Bridge Pattern




When a class varies often, the features of object-oriented programming become very useful because changes to a program's code can be made easily with minimal prior knowledge about the program. The bridge pattern is useful when both the class and what it does vary often. The class itself can be thought of as the abstraction and what the class can do as the implementation. The bridge pattern can also be thought of as two layers of abstraction.

When there is only one fixed implementation, this pattern is known as the Pimpl idiom in the C++ world.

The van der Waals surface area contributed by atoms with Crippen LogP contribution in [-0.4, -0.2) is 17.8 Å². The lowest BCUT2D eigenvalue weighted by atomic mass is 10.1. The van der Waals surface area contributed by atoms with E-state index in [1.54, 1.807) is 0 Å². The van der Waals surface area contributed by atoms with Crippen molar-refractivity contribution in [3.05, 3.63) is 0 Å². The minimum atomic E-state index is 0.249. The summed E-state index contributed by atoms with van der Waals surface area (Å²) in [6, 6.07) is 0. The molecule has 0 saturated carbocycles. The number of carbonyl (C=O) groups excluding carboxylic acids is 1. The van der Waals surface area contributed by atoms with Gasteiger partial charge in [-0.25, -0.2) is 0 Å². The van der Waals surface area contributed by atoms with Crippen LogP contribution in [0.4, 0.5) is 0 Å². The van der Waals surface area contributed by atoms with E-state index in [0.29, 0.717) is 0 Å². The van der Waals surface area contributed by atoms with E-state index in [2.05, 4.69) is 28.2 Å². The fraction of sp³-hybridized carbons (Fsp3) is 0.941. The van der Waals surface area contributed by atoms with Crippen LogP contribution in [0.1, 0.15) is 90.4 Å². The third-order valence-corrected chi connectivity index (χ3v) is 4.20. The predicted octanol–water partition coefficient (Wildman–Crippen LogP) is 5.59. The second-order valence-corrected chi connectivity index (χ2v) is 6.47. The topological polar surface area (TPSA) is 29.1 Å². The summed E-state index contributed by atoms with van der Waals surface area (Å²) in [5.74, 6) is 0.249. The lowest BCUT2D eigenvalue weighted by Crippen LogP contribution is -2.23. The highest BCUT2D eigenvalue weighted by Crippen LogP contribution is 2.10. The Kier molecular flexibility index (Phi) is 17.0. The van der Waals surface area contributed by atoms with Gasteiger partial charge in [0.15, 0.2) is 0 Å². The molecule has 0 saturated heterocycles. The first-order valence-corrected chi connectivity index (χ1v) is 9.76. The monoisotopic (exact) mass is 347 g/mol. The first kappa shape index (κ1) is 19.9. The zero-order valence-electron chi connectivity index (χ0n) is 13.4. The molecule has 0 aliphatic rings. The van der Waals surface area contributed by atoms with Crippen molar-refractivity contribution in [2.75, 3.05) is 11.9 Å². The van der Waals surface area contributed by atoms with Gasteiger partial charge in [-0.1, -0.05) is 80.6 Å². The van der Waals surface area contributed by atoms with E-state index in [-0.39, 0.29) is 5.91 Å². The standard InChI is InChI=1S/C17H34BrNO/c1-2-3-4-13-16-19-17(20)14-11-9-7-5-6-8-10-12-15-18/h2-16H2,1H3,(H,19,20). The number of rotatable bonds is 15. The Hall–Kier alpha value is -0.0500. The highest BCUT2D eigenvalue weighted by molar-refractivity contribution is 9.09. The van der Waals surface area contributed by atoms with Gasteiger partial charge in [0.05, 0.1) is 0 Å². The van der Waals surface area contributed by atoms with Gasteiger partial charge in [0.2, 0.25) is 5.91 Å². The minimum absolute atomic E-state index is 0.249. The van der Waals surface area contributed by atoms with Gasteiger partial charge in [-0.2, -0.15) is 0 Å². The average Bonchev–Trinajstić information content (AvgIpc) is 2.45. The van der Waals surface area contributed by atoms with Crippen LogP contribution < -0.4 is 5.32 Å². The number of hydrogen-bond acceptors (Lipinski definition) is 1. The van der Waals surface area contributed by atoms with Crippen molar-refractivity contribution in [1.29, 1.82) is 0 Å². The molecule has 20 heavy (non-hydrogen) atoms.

The bridge pattern is often confused with the adapter pattern. In fact, the bridge pattern is often implemented using the class adapter pattern, Variant: The implementation can be decoupled even more by deferring the presence of the implementation to the point where the abstraction is utilized.







Abstraction (abstract class)

defines the abstract interface

maintains the Implementor reference.

RefinedAbstraction (normal class)

extends the interface defined by Abstraction

Implementor (interface)

defines the interface for implementation classes#

ConcreteImplementor (normal class)

implements the Implementor interface


bridge 1